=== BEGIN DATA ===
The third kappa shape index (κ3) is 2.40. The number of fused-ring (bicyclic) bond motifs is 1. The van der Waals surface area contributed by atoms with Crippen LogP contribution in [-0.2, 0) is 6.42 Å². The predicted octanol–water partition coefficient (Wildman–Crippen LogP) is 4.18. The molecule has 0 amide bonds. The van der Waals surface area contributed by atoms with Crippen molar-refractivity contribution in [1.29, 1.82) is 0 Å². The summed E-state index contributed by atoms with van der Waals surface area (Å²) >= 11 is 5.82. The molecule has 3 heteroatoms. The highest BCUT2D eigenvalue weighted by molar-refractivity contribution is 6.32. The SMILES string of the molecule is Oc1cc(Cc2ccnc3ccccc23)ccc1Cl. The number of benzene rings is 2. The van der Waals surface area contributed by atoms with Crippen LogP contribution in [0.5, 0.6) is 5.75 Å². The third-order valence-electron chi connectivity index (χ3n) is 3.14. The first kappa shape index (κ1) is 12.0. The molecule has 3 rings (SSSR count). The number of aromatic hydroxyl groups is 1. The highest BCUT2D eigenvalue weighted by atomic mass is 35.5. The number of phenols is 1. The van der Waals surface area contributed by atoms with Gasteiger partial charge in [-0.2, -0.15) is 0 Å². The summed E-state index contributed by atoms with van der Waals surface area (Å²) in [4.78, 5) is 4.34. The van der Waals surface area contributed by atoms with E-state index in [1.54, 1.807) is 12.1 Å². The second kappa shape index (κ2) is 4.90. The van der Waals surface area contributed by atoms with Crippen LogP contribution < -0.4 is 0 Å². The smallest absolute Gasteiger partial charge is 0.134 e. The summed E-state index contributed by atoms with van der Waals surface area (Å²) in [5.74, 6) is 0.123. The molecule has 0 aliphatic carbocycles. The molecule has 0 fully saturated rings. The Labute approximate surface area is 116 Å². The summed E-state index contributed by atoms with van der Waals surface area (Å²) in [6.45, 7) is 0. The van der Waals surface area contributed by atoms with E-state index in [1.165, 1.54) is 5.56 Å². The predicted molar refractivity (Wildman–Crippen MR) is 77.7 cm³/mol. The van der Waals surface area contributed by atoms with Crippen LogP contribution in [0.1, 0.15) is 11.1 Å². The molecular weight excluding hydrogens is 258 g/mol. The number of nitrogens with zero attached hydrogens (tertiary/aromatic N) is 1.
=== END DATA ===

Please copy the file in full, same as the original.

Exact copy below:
The third kappa shape index (κ3) is 2.40. The number of fused-ring (bicyclic) bond motifs is 1. The van der Waals surface area contributed by atoms with Crippen LogP contribution in [-0.2, 0) is 6.42 Å². The predicted octanol–water partition coefficient (Wildman–Crippen LogP) is 4.18. The molecule has 0 amide bonds. The van der Waals surface area contributed by atoms with Crippen molar-refractivity contribution in [1.29, 1.82) is 0 Å². The summed E-state index contributed by atoms with van der Waals surface area (Å²) >= 11 is 5.82. The molecule has 3 heteroatoms. The highest BCUT2D eigenvalue weighted by molar-refractivity contribution is 6.32. The SMILES string of the molecule is Oc1cc(Cc2ccnc3ccccc23)ccc1Cl. The number of benzene rings is 2. The van der Waals surface area contributed by atoms with Crippen LogP contribution in [0.5, 0.6) is 5.75 Å². The third-order valence-electron chi connectivity index (χ3n) is 3.14. The first kappa shape index (κ1) is 12.0. The molecule has 3 rings (SSSR count). The number of aromatic hydroxyl groups is 1. The highest BCUT2D eigenvalue weighted by atomic mass is 35.5. The number of phenols is 1. The van der Waals surface area contributed by atoms with Gasteiger partial charge in [-0.2, -0.15) is 0 Å². The summed E-state index contributed by atoms with van der Waals surface area (Å²) in [4.78, 5) is 4.34. The van der Waals surface area contributed by atoms with E-state index in [1.54, 1.807) is 12.1 Å². The second kappa shape index (κ2) is 4.90. The van der Waals surface area contributed by atoms with Crippen LogP contribution < -0.4 is 0 Å². The smallest absolute Gasteiger partial charge is 0.134 e. The summed E-state index contributed by atoms with van der Waals surface area (Å²) in [5.74, 6) is 0.123. The molecule has 0 aliphatic carbocycles. The molecule has 0 fully saturated rings. The Labute approximate surface area is 116 Å². The summed E-state index contributed by atoms with van der Waals surface area (Å²) in [6.45, 7) is 0. The van der Waals surface area contributed by atoms with E-state index in [1.165, 1.54) is 5.56 Å². The predicted molar refractivity (Wildman–Crippen MR) is 77.7 cm³/mol. The van der Waals surface area contributed by atoms with Crippen LogP contribution in [0.1, 0.15) is 11.1 Å². The molecular weight excluding hydrogens is 258 g/mol. The number of nitrogens with zero attached hydrogens (tertiary/aromatic N) is 1.